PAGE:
FDA: Salmonella illnesses in 3 states linked to imported tahini
Importer recalled the sesame seed condiment
An outbreak of salmonella illnesses in three states is linked to tahini imported from Palestine, health officials say.
Samples of the sesame seed product with the Karawan brand contained Salmonella Concord when tested by the New York City Health Department. Broddzenatti Holding LLC, of Jupiter, Fla., recalled the product sold in 16-ounce jars and 39-pound buckets that were imported from December 2018 to April 2019.
The FDA sought the recall “based on the positive product sample, the available epidemiological data and traceback data from the investigation,” the federal agency’s announcement says.
Tahini often is used in hummus, falafel and other Mediterranean and Middle Eastern dishes. The recalled brand was sold in bulk to retailers and restaurants and was available to consumers at retail locations and online. It may have been used in other food products sold to consumers.
At the time of the announcement, four people in New York, Massachusetts and Texas had reported illnesses, with one hospitalized. The products also were distributed to Virginia.
Broddzenatti Holding has stopped importing and distributing the product as the FDA and the business continue to investigate what caused the problem.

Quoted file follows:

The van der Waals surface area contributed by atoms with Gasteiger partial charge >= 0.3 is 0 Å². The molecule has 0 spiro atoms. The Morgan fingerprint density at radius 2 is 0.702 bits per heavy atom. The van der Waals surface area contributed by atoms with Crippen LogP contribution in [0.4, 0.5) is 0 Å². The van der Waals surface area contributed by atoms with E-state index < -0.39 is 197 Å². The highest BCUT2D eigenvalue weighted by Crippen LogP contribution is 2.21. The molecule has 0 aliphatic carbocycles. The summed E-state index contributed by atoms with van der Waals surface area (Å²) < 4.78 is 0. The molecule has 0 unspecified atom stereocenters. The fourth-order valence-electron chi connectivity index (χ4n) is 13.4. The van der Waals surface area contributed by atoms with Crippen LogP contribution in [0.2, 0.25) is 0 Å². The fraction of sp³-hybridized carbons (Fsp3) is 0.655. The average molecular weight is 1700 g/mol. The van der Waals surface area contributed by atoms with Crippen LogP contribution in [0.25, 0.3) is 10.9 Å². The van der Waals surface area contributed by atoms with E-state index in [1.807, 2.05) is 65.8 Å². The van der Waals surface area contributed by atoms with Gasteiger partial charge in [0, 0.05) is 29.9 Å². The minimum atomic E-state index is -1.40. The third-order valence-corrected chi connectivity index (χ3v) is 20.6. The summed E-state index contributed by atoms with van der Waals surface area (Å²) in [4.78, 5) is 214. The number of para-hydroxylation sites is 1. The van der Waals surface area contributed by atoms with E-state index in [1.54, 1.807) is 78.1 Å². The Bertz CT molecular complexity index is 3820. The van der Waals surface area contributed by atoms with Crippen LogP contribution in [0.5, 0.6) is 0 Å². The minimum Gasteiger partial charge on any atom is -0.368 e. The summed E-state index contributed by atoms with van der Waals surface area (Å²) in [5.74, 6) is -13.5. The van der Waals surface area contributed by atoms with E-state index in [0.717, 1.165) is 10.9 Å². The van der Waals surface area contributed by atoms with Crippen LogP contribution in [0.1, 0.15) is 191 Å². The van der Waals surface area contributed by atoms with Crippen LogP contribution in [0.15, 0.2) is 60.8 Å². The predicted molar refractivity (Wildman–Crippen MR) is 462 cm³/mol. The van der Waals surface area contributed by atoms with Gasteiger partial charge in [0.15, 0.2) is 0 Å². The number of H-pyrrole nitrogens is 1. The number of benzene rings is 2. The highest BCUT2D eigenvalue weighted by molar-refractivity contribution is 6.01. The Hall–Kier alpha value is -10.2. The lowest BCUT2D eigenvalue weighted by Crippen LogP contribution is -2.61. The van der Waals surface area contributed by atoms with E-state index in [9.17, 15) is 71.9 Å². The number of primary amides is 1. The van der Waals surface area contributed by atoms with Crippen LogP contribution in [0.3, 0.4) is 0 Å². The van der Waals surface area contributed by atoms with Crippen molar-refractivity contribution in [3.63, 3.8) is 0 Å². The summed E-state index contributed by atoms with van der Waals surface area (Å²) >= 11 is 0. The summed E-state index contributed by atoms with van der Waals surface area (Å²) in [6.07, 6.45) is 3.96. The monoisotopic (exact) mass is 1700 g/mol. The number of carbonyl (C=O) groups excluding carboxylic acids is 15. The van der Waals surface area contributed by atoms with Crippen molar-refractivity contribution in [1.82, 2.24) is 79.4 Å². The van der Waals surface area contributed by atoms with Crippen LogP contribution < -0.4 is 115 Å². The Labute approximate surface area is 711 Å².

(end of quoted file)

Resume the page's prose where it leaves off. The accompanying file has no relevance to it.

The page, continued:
The investigation is ongoing, but at this time the current outbreak does not appear to be related to an outbreak of Salmonella Concord over last year and this year linked to tahini.
Note that product has a two-year shelf life, and people with the tahini at home should discard it or return it for a refund. Anyone concerned about tahini they ate in food from a restaurant or store should ask the business whether the food contained this tahini. Retailers and restaurants should throw the product out and sanitize any surfaces that may have come in contact with the tahini.
People with recall questions may contact Broddzenatti Holding at 305-570-9050 from 9 a.m. to 5 p.m., Monday through Friday.
Visit www.fda.gov/fcic for more information about whom to contact if you ate the tahini and had symptoms; what steps to take if you’ve had the product at home; and how businesses that sold the product should react.